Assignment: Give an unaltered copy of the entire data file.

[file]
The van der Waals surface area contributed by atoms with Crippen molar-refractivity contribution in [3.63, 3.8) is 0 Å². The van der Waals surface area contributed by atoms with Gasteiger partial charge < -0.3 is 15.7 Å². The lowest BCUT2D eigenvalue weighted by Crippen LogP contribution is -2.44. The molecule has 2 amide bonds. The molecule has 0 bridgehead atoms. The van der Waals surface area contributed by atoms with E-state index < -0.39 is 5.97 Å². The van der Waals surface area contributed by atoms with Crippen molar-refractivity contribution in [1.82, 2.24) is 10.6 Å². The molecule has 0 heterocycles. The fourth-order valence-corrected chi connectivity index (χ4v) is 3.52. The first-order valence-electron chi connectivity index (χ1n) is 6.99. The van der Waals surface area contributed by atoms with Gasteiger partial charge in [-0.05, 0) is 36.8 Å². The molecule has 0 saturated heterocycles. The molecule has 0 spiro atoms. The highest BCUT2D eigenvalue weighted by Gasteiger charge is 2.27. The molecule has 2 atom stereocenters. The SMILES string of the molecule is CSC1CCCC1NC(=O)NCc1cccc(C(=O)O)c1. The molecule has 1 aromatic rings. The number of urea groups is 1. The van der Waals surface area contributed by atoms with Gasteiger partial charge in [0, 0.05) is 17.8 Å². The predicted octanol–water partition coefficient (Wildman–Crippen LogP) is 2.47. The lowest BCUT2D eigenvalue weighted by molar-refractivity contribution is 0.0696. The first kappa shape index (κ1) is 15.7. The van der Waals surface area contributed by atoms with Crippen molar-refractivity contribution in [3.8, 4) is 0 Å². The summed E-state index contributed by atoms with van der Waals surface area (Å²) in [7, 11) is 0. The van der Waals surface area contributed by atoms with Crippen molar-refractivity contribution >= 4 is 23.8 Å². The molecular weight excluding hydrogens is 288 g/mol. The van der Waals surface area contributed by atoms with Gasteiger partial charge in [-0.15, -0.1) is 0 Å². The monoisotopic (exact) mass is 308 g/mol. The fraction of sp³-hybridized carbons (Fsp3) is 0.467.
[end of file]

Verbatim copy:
The van der Waals surface area contributed by atoms with Crippen molar-refractivity contribution in [3.63, 3.8) is 0 Å². The van der Waals surface area contributed by atoms with Gasteiger partial charge < -0.3 is 15.7 Å². The lowest BCUT2D eigenvalue weighted by Crippen LogP contribution is -2.44. The molecule has 2 amide bonds. The molecule has 0 bridgehead atoms. The van der Waals surface area contributed by atoms with E-state index < -0.39 is 5.97 Å². The van der Waals surface area contributed by atoms with Crippen molar-refractivity contribution in [1.82, 2.24) is 10.6 Å². The molecule has 0 heterocycles. The fourth-order valence-corrected chi connectivity index (χ4v) is 3.52. The first-order valence-electron chi connectivity index (χ1n) is 6.99. The van der Waals surface area contributed by atoms with Gasteiger partial charge in [-0.05, 0) is 36.8 Å². The molecule has 0 saturated heterocycles. The molecule has 0 spiro atoms. The highest BCUT2D eigenvalue weighted by Gasteiger charge is 2.27. The molecule has 2 atom stereocenters. The SMILES string of the molecule is CSC1CCCC1NC(=O)NCc1cccc(C(=O)O)c1. The molecule has 1 aromatic rings. The number of urea groups is 1. The van der Waals surface area contributed by atoms with Gasteiger partial charge in [0, 0.05) is 17.8 Å². The predicted octanol–water partition coefficient (Wildman–Crippen LogP) is 2.47. The lowest BCUT2D eigenvalue weighted by molar-refractivity contribution is 0.0696. The first kappa shape index (κ1) is 15.7. The van der Waals surface area contributed by atoms with Crippen molar-refractivity contribution in [3.8, 4) is 0 Å². The summed E-state index contributed by atoms with van der Waals surface area (Å²) in [7, 11) is 0. The van der Waals surface area contributed by atoms with Crippen molar-refractivity contribution >= 4 is 23.8 Å². The molecular weight excluding hydrogens is 288 g/mol. The van der Waals surface area contributed by atoms with Gasteiger partial charge in [-0.15, -0.1) is 0 Å². The monoisotopic (exact) mass is 308 g/mol. The fraction of sp³-hybridized carbons (Fsp3) is 0.467.